A residential leak detection trial that tracks daily water usage has begun in Colac in Victoria’s southwest.
In one of the first trials of its kind in Victoria, newly installed water meters featuring a specialised reading device to allow daily water use tracking have been installed in 200 homes as part of an ongoing meter replacement program.
Leaky pipes, plumbing and fittings can occur in new and older houses, seen and unseen, and if not detected early can waste considerable amounts of water and increase customer water bills.
Victorian Minister for Water, Lisa Neville, said, “Close to real-time water use monitoring will provide a range of benefits for the customer and the community.
“Customers will become more aware of their water usage patterns, which can help them make informed choices about their consumption, help save water and reduce their bills.”
The two-year trial will allow the 200 residential customers to track their water usage via a dedicated website. This allows them to identify leaks as soon as they happen.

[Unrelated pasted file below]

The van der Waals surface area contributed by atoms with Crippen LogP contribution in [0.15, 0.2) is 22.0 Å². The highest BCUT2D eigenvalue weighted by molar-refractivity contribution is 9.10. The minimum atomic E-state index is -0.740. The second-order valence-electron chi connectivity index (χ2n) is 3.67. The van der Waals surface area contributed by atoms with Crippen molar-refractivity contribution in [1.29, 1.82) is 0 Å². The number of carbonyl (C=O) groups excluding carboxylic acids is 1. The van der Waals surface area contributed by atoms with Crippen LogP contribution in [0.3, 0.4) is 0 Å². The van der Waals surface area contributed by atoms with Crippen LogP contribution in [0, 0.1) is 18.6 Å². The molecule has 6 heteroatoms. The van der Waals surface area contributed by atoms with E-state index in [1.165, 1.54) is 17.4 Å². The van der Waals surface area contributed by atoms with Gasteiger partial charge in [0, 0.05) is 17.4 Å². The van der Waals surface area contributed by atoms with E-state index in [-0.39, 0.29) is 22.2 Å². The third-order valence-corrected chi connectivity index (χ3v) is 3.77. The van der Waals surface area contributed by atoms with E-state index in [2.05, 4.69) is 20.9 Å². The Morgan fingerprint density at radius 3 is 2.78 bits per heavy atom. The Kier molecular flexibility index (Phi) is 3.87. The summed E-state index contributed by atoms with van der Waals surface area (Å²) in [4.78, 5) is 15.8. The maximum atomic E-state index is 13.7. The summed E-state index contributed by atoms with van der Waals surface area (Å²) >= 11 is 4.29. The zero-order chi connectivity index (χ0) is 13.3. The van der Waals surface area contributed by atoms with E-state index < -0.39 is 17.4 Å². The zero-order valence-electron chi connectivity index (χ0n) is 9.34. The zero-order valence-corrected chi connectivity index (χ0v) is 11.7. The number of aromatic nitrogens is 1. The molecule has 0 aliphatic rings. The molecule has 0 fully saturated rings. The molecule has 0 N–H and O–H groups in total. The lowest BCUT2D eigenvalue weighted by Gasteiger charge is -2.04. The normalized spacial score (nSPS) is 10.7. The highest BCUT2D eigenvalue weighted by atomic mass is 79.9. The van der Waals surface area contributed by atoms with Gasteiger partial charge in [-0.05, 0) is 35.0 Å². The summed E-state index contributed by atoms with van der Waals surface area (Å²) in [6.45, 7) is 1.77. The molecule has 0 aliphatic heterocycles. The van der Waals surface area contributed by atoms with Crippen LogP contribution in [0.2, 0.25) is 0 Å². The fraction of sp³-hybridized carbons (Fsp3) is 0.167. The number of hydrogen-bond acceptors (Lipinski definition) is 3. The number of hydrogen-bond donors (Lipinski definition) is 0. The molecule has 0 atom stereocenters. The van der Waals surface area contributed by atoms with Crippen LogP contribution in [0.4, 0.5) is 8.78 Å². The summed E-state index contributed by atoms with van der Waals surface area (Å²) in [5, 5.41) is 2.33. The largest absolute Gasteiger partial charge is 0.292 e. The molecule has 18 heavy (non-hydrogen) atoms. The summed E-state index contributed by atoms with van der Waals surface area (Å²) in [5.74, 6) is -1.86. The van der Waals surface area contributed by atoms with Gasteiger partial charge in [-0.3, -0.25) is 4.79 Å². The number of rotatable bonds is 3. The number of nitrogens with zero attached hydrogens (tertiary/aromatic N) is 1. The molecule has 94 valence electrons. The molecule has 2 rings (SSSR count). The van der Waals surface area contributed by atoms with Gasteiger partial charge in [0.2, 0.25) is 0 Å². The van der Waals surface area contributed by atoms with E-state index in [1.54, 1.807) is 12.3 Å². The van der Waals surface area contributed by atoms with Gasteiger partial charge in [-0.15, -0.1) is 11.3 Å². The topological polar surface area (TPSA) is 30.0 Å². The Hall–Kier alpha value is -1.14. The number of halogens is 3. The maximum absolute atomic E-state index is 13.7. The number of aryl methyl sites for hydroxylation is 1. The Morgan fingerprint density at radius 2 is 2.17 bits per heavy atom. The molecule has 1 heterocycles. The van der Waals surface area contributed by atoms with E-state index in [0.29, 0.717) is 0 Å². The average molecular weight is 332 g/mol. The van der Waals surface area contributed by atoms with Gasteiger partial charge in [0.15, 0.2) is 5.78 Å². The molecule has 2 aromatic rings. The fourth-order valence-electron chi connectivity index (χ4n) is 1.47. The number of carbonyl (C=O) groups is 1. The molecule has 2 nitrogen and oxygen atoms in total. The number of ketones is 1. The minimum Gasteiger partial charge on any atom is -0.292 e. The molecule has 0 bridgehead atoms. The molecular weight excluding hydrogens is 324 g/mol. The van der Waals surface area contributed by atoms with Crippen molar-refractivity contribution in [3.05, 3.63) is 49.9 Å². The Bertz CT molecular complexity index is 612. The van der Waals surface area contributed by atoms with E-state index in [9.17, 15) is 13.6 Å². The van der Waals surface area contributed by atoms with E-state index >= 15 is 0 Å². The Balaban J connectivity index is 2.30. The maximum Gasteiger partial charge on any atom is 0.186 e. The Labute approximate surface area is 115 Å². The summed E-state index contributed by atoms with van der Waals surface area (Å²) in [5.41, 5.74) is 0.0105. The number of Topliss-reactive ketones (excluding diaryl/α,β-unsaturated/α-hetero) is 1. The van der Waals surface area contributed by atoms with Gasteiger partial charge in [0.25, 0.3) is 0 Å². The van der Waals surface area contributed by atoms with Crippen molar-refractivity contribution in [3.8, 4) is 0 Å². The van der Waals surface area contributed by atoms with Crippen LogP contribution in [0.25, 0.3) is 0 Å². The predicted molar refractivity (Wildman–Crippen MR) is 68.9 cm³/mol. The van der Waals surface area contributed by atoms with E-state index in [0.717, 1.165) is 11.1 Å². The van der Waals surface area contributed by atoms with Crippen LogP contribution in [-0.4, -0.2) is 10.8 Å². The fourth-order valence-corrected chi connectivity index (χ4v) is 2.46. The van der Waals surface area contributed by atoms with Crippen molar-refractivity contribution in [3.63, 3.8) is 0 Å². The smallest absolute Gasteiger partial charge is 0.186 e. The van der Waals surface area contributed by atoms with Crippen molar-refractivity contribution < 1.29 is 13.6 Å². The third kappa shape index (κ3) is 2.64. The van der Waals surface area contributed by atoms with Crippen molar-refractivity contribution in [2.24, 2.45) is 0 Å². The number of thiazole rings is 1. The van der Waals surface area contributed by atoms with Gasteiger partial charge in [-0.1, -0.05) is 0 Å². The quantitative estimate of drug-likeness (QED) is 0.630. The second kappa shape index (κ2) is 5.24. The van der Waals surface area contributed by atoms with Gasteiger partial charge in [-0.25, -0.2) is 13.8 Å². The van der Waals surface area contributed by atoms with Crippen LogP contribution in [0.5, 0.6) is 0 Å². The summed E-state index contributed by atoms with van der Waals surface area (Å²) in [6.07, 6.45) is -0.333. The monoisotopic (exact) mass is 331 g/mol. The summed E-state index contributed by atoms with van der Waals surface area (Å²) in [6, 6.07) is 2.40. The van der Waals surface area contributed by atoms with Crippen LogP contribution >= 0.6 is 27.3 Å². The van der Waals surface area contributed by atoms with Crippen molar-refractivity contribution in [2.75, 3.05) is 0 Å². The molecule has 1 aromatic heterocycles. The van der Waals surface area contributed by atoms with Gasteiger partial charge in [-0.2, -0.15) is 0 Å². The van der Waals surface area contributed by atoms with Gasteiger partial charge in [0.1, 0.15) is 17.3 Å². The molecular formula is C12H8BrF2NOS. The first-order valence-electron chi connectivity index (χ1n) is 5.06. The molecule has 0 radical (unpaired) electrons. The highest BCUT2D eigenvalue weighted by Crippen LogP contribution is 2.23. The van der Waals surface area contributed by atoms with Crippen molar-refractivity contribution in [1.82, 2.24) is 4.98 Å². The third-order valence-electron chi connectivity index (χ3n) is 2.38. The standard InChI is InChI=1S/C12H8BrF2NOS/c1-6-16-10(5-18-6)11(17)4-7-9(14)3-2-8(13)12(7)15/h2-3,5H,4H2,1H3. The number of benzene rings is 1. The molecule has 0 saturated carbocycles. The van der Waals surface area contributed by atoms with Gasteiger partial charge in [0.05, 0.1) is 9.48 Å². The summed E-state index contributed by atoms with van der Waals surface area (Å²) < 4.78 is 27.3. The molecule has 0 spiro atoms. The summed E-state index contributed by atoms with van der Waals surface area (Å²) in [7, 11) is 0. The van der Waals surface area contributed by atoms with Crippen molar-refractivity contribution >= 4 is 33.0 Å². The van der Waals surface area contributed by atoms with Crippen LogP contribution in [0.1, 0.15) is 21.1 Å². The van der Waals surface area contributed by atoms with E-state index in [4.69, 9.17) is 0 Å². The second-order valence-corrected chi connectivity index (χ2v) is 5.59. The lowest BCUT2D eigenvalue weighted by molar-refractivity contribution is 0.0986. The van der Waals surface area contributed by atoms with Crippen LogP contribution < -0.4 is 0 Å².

Barwon Water also will monitor the data regularly and notify residents if a leak is suspected.
Barwon Water General Manager Strategy and Planning, Carl Bicknell, said, “Often homeowners remain unaware of leaks until they receive their higher-than-usual quarterly water bill. This trial will help customers identify those leaks straight away.”
Detailed water use data provides a better foundation for improved management of the overall water demand and supply system. This includes identifying network efficiencies and improving peak water use management and water use forecasting.
The trial is an extension of the successful Taggle farm leak detection program introduced in 2013.
More than 70 farmers are currently using Taggle to detect leaks early, with an estimated 65 million litres of water saved over the past two years.
The current trial will help Barwon Water evaluate whether Taggle technology is an effective tool in a residential setting.